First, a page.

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Network Working Group                                           T. Pauly
Internet-Draft                                                E. Kinnear
Intended status: Standards Track                              Apple Inc.
Expires: January 7, 2020                                     D. Schinazi
                                                              Google LLC
                                                           July 06, 2019

                An Unreliable Datagram Extension to QUIC


   This document defines an extension to the QUIC transport protocol to
   add support for sending and receiving unreliable datagrams over a
   QUIC connection.

Status of This Memo

   This Internet-Draft is submitted in full conformance with the
   provisions of BCP 78 and BCP 79.

   Internet-Drafts are working documents of the Internet Engineering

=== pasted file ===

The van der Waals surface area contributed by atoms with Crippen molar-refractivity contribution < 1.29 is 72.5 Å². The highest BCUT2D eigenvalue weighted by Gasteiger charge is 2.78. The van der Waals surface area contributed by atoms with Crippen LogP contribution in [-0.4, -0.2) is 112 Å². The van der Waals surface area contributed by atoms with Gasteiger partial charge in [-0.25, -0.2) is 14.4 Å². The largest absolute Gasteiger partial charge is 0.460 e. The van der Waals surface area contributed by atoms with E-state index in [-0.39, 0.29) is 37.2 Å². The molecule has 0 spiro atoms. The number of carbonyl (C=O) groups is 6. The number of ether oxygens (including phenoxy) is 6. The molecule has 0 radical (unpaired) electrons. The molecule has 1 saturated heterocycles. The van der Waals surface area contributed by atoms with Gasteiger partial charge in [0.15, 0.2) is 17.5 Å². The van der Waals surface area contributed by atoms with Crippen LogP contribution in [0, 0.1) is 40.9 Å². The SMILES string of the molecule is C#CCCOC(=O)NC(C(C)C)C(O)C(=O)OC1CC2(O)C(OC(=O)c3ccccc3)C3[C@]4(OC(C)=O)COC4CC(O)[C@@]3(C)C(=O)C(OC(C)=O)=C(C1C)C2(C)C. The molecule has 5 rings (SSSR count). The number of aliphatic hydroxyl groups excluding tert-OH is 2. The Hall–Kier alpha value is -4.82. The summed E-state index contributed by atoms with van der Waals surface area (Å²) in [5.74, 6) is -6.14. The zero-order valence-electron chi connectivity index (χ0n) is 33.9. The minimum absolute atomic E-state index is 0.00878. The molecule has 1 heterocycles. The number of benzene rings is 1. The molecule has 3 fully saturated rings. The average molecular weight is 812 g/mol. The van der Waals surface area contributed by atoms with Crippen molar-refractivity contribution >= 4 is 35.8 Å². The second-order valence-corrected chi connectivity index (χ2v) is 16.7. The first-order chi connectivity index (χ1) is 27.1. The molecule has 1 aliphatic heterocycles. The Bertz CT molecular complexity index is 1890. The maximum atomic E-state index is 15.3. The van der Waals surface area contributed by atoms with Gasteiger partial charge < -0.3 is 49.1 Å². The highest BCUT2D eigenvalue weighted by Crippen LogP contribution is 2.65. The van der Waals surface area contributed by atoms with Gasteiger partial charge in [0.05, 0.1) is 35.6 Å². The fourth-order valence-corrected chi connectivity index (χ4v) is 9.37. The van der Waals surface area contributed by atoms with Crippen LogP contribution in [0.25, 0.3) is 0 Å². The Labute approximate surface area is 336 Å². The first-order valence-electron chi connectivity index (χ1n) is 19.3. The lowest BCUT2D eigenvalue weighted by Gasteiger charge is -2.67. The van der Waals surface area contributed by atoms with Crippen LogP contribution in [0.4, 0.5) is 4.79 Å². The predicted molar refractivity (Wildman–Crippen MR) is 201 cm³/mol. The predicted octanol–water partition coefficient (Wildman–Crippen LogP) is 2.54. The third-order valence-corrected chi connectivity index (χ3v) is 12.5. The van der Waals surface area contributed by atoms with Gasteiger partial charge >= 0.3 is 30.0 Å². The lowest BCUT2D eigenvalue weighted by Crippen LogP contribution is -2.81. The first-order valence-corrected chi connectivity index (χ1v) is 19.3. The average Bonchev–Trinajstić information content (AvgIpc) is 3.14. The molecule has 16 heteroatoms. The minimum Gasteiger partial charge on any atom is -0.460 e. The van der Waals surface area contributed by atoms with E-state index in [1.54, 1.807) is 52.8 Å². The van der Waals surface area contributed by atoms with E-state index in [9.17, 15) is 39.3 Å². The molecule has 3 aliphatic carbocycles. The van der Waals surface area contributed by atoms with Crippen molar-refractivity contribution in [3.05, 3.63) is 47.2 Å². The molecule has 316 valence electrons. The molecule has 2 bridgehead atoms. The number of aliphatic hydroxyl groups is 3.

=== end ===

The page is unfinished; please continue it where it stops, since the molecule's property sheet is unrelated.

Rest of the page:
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   This Internet-Draft will expire on January 7, 2020.

Copyright Notice

   Copyright (c) 2019 IETF Trust and the persons identified as the
   document authors.  All rights reserved.

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   described in the Simplified BSD License.

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Table of Contents

   1.  Introduction  . . . . . . . . . . . . . . . . . . . . . . . .   2
     1.1.  Specification of Requirements . . . . . . . . . . . . . .   2
   2.  Motivation  . . . . . . . . . . . . . . . . . . . . . . . . .   3
   3.  Transport Parameter . . . . . . . . . . . . . . . . . . . . .   3
   4.  Datagram Frame Type . . . . . . . . . . . . . . . . . . . . .   4
   5.  Behavior and Usage  . . . . . . . . . . . . . . . . . . . . .   5
     5.1.  Flow Identifiers  . . . . . . . . . . . . . . . . . . . .   5
     5.2.  Acknowledgement Handling  . . . . . . . . . . . . . . . .   5
     5.3.  Flow Control  . . . . . . . . . . . . . . . . . . . . . .   6
     5.4.  Congestion Control  . . . . . . . . . . . . . . . . . . .   6
   6.  Security Considerations . . . . . . . . . . . . . . . . . . .   6
   7.  IANA Considerations . . . . . . . . . . . . . . . . . . . . .   7